Discharged patients' PRO-AEs provide credible evidence of in-hospital adverse events

Date & Time
Wednesday, September 6, 2023, 12:15 PM - 12:25 PM
Location Name
Session Type
Oral presentation
Assessment of the certainty of evidence
Oral session
Core outcomes and patient reported outcomes
Huang D1, Yao H1, Xie Y1, Liu Y1
1School of Health Policy and Management, Chinese Academy of Medical Sciences & Peking Union Medical College, China

Background: Clinician-based reporting of adverse events leads to underreporting and underestimation of the impact of adverse events. To overcome the gap between what clinicians report and what patients experience, interest grows in capturing adverse events directly from patients using patient-reported outcomes (PROs), which may enhance its precision and comprehensiveness. Patient Reported Outcomes Safety Event Reporting (PROSPER) developed a guideline that refers to capturing adverse events in PROs, PRO-AEs–related data that can be valuable for monitoring and managing adverse events. Only the American Institute for Cancer Research has developed a PRO-CTCAE measurement tool for oncology patients. A universal scale for PRO-AEs that is widely used in patients discharged from hospital is lacking. Objective: To develop a set of generalized PRO-AEs for discharged patients and validate the reliability in a tertiary general hospital in China, followed by an empirical study in three hospitals of different grades to investigate the effect of health care team members’ traits on the occurrence of adverse events in patients through a two-stage postdischarge follow-up with the inclusion of patient demographics, disease conditions and in-hospital treatment received using a random effects model, and a composite index method for risk adjustment.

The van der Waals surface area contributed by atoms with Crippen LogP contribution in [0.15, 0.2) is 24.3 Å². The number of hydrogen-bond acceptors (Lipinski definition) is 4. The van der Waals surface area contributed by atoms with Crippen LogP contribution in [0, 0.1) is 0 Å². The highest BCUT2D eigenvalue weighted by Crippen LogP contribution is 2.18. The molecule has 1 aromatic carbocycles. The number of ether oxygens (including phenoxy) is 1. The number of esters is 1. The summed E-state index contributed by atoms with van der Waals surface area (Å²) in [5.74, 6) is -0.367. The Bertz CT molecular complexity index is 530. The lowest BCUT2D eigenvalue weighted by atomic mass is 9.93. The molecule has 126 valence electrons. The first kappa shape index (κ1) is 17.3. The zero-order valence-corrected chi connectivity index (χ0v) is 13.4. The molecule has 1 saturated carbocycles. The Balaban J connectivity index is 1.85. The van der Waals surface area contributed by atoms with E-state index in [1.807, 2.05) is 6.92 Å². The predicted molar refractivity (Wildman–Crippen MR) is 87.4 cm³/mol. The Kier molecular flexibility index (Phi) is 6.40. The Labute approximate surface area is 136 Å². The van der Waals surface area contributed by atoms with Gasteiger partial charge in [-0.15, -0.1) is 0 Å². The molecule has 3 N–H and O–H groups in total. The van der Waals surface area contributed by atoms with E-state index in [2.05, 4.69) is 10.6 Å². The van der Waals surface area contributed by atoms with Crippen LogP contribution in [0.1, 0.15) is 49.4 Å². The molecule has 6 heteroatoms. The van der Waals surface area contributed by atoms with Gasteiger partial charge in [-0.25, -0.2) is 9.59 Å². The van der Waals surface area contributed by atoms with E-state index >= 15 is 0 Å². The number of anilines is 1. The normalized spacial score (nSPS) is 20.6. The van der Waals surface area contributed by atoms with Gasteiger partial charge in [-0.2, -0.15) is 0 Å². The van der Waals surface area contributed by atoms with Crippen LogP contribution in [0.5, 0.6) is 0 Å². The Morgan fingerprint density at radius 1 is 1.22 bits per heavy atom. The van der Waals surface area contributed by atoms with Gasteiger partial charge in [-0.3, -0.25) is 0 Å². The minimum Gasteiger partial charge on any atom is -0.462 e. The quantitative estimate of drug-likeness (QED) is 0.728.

Methods: We used a mixed-method approach based on the ‘phase I guideline for developing questionnaire modules’ by the European Organization for Research and Treatment of Cancer (EORTC) Quality of Life group. Our approach included a comprehensive literature study and semistructured interviews with patients (n=30) and healthcare providers (n=26) to identify the items most relevant for patients. Subsequently, we used a modified Delphi procedure to reach consensus on the final selection of items.
Results: The Delphi method has high expert positivity coefficients, Kendall’s W coefficients showing good expert agreement, and pre-experimental findings showing good reliability of the scale to reflect adverse events. The empirical study is ongoing, and data analysis will be completed by September. Conclusion: There is a significant difference between the incidence and type of patient-reported in-hospital adverse events and the self-reported occurrence of common adverse events by healthcare professionals in the interviews.